Who's the source? "A senior administration official said that neither Mr. Bush himself, nor his chief of staff, Andrew H. Card Jr., nor his counselor, Dan Bartlett, was Mr. Woodward's source. So did spokesmen for former Secretary of State Colin L. Powell, former C.I.A. Director George J. Tenet and his deputy John E. McLaughlin."
Oh yeah? What senior administration official, New York Times?
Los Angeles Times : "Bob Woodward's latest bombshell -- this one about the CIA leak investigation -- touched off a furor in Washington on Wednesday, raising questions about the noted journalist's previous failure to disclose what he knew, the completeness of the government's investigation of the case, and the identity of yet another top Bush administration source. . . .
"Other journalists were more critical of Woodward, whose reporting techniques have come under attack before. He wins access to high-level officials in researching his best-selling books, but draws complaints that there is a conflict between his roles as book writer and reporter. Former New York Times staffer Sydney H. Schanberg, now a writer for the Village Voice, said Woodward might have become too close to his sources, much like the Nixon apologists in the press corps who termed the Watergate break-in -- the scandal that Woodward helped uncover -- 'a third-rate burglary.'"
Wall Street Journal: "This week's testimony by Washington Post assistant managing editor Bob Woodward in the CIA-leak investigation raises the prospect of additional Bush-administration officials becoming entangled in the two-year probe.
"At the same time, Mr. Woodward's involvement muddies Special Prosecutor Patrick Fitzgerald's case against I. Lewis Libby, the vice president's former chief of staff and the only official indicted so far."
Baltimore Sun : "The notion that Woodward appeared to be operating under his own rules echoes complaints about him in the past from fellow Post staff members, some of whom resented the fact that he sometimes withheld exclusive stories for books such as 'Bush at War' and 'Plan of Attack' rather than submit the information for publication in the paper.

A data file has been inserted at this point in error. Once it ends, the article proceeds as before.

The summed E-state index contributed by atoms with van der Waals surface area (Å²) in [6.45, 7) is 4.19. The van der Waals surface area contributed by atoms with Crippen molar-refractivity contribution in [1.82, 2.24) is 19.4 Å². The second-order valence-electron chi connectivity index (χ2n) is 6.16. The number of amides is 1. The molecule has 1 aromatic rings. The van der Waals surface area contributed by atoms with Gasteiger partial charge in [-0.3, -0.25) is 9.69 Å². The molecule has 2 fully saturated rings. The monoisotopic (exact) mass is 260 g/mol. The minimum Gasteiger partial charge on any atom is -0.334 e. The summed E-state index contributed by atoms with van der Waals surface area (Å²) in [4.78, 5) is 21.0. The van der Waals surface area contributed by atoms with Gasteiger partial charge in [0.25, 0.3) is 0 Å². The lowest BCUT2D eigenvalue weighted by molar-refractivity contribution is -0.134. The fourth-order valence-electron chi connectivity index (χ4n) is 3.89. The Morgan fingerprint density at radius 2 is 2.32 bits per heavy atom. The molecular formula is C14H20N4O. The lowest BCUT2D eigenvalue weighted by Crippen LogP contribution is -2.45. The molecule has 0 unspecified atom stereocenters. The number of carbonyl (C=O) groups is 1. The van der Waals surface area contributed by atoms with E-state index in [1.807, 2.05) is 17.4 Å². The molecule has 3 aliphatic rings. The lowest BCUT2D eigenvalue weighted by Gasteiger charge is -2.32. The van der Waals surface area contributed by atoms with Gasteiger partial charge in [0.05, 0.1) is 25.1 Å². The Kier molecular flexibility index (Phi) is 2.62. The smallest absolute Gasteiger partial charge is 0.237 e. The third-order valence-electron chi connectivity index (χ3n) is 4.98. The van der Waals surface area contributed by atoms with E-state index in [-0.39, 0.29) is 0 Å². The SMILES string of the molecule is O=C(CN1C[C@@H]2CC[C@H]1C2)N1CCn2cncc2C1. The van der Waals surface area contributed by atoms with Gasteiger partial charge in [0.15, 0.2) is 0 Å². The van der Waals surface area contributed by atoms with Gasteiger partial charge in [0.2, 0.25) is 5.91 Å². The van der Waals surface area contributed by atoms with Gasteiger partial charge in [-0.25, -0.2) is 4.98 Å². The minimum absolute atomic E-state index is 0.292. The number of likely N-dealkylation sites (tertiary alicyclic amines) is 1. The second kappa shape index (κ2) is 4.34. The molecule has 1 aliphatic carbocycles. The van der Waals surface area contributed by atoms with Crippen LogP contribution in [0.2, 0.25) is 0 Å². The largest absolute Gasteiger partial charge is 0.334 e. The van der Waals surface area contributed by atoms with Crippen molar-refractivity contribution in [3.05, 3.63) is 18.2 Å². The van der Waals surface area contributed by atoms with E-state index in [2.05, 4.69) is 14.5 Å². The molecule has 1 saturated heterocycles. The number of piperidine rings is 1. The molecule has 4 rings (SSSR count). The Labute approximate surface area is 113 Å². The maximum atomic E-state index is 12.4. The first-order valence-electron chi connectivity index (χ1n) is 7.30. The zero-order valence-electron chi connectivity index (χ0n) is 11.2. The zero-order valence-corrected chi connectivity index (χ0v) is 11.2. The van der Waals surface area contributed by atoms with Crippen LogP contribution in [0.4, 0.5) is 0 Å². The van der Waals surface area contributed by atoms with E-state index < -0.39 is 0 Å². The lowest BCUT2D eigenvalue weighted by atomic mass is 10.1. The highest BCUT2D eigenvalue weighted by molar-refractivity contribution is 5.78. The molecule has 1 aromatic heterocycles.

"It also brought to mind a common view of Miller, who apparently failed to reveal to her editors the extent of her involvement in the Plame case and who unnerved many of her colleagues at The Times because, by her own admission, she did whatever she wanted for much of her career."
The passion on the blogs is mainly on the left.
Arianna Huffington : "Bob Woodward. What a career arc. From exposing a presidential cover-up in Watergate to covering up his role in Plamegate. And being forced to apologize to his own paper. And asking a colleague, Walter Pincus, not to mention Woodward's role in the story. And failing to tell his editor that he had vital information about a major story.
"And, to bottom it out, doing the TV and radio rounds, minimizing the scandal as 'laughable,' 'an accident', 'nothing to it' and denigrating Fitzgerald as 'disgraceful' and 'a junkyard dog' without ever once divulging that he was not just an observer of the CIA leak case but a recipient -- perhaps the first -- of the leak.
"Hear that hissing noise? That's the sound of the air being let out of Woodward's reputation. Especially now that he's decided to challenge Pincus to a round of credibility one-on-one. My money's on Pincus, who was appropriately skeptical about the administration's WMD claims while Woodward was writing hagiography about the brave president and his fearless aides."
Slate's Jack Shafer : "What did Bob Woodward know, and when did he know it? . . .